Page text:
With those tearful words, decathlon gold medalist and Yahoo! Sports correspondent Dan O'Brien ended an evening filled with memories of the greatest Team USA Olympic performances. O'Brien was part of a class that included Olympians Gail Devers, Lisa Fernandez, Gary Hall Jr., Kristine Lilly, Jean Driscoll, Jenny Thompson, the 2004 softball team, and special contributors Ed Temple and Sen. Ted Stevens.
O'Brien, the last speaker of the night, was honored for his record-breaking performance in the 1996 decathlon. Lilly, who holds the U.S. record for being both the youngest and oldest woman to score a goal for the U.S. women's national team, was introduced by teammate Mia Hamm.
"She was there for everything great in my career, so why not this?" Lilly said.
Now a doctor in Maine, a very pregnant Jenny Thompson was called the best relay swimmer of all time.
"I'm so nervous, the baby inside is doing flip turns," the 12-time medalist joked.
Gail Devers was honored for winning three gold medals across five Olympic appearances. Her daughters, decked out in tiaras, joined her on stage. Hall was introduced by his father, also an Olympic medalist. He told the crowd a story about the importance of taking small steps to their goal.
It was a bittersweet induction for both Fernandez and the softball team. Fernandez won three golds with the U.S. team, and the 2004 team was so dominant it only gave up one run in nine games.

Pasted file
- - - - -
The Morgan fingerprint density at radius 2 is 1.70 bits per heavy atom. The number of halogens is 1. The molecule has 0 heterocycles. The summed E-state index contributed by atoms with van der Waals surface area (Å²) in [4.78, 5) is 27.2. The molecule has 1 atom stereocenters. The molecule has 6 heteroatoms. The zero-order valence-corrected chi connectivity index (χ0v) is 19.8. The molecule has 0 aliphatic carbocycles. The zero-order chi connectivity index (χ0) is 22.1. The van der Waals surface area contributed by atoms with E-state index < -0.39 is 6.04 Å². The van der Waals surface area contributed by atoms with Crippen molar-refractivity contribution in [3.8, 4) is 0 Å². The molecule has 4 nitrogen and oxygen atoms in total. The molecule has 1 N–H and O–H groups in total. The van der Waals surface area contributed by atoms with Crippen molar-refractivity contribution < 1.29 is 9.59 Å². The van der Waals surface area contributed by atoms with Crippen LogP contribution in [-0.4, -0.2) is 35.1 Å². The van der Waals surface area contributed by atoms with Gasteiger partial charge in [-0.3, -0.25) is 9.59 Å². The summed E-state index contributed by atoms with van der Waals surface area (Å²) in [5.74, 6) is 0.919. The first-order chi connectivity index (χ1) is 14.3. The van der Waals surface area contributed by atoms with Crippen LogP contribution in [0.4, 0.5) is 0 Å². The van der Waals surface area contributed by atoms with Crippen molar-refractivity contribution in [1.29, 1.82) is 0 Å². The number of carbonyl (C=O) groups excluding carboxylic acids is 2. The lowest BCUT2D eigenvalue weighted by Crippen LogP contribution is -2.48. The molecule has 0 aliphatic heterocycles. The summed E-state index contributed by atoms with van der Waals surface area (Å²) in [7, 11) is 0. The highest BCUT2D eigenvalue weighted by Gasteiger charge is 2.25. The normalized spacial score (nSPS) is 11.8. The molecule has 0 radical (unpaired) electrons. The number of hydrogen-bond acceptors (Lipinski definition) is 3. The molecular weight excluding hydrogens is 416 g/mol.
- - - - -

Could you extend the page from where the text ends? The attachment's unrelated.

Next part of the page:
However, softball was dropped from the Olympic slate after the Beijing Olympics. Lori Harrigan asked the inductions attendees to continue to be passionate for the sport so it will be brought back to the Olympics.
Paralympian Driscoll started out as a wheelchair basketball player, but switched to the marathon, where she's won five gold medals.
Temple was the longtime coach of the Tennessee State Tiger Belles. He coached 40 Olympians who brought home a total of 23 medals. The audience was filled with women who ran for Temple and were eager to cheer him on.
Stevens, the driving force behind the Amateur Sports Act and the lone senator who spoke on the Senate floor against 1980 Olympic boycott, was remembered for being a driving force behind the Olympic movement in the U.S.
With the Olympics just two weeks away, tomorrow's inductees will soon start to distinguish themselves. The class of 2012 proved they will have a hard act to follow.
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